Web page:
‘Five Feet Apart’ Review: Just Another Mediocre Hospital Romance

New YA drama is entertaining, but mostly predictable and cliché


Photo by CBS Films

"Five Feet Apart," released March 15th, 2019, had a budget of $7 million and made $33.3 million in the box office.

Natalie Pearson, Entertainment Editor

“Five Feet Apart” is a movie that, given its premise—two teens with the same terminal illness fall in love—could easily be compared to John Green’s “The Fault in Our Stars.” Both stories deal with a romance between two people who know they’re dying and how that affects their relationship.

You could even say “Five Feet Apart” was trying to be the next “Fault in Our Stars”—which it was most definitely not. However, it has its own charm. It’s ultimately a cute, but average movie.

What sets “Five Feet Apart,” though, was its take on cystic fibrosis, and that’s what initially piqued my interest towards this movie. Cystic fibrosis is a genetic disorder which causes a buildup of thick, sticky mucus in the lungs. CF causes ongoing lung infections and makes it difficult to breathe over time, and currently affects more than 30,000 Americans nationwide.

In the movie, Stella Grant (Haley Lu Richardson) is a CF patient who uses social media to cope with her disease and tries to live a normal life. She meets Will Newman (Cole Sprouse), another CF patient who is at the hospital for a medication trial, in an attempt to get rid of the bacterial infection in his lungs.

CF patients are strictly kept at least six feet apart—called the “six-foot rule”—to reduce the risk of cross-infection, hence the title. Stella wants to adhere strictly to the rule and initially dislikes Will for his carelessness. The pair grow closer, though, and fall in love. The title is a nod to their rebellion and them “stealing” one foot back. Thus, “Five Feet Apart.”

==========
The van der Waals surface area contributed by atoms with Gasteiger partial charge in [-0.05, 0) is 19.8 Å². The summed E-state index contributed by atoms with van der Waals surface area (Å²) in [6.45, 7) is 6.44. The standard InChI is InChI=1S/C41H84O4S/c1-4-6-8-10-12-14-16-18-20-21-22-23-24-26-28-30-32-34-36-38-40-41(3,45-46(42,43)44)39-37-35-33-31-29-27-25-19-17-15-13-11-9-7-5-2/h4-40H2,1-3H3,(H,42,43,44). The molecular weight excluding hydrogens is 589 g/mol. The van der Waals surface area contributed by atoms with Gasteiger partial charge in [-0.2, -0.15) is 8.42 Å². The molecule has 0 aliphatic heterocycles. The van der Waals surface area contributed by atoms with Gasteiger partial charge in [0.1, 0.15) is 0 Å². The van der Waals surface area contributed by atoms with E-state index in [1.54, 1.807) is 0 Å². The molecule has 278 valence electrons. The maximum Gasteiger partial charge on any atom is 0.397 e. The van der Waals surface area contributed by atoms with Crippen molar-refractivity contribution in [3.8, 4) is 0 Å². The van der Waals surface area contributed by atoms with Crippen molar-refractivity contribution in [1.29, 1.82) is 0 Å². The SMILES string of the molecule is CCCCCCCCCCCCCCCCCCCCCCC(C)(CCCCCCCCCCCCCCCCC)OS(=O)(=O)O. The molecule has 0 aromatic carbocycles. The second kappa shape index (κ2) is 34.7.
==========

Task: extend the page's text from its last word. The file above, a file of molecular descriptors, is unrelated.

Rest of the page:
In the end, the general consensus is that this movie is utterly forgettable. It reads like an episode of Grey’s Anatomy and there is nothing of note to be said about the score. It’s essentially pop music you could set a montage to with some soft acoustic ballads sprinkled in.

I did find it enjoyable in the beginning and seeing the little parts of Stella and Will’s daily life at the hospital made me smile. It was clear that everyone involved worked hard on this production.

It was overshadowed by eye-rolling melodrama in the end though. There were more than a few scenes where I questioned their necessity, and the ending left me confused and wondering ‘What was that?’

The acting saves it from being a complete travesty, however. Haley Lu Richardson pulled off the uptight girl character exceptionally well, while also adding depth and humanity to her, which made Stella’s rebellion that much more satisfying. Cole Sprouse also excelled in his role, playing Will Newman, whose dark clothing style, sarcastic sense of humor and artistic ability made him similar to his character Jughead in the 2017 T.V. show “Riverdale.”

The side characters, also, made the hospital feel truly alive, such as Poe, Stella’s best friend, played by Moises Arias, and the strict but caring nurse Barb, played by Kimberly Hebert Gregory.

“Five Feet Apart,” with all of its pros and cons, ends up to be a wholly mediocre movie. It’s a good choice if you’re bored with absolutely nothing left to watch. But I suggest saving yourself the time (and money) and go watch an episode of “House” instead.


Natalie Pearson

Natalie became a member of the Flightline in August of 2017. She is a junior this year, involved in band. Outside of school, she enjoys watching movies and playing video games. You can email her at [email protected]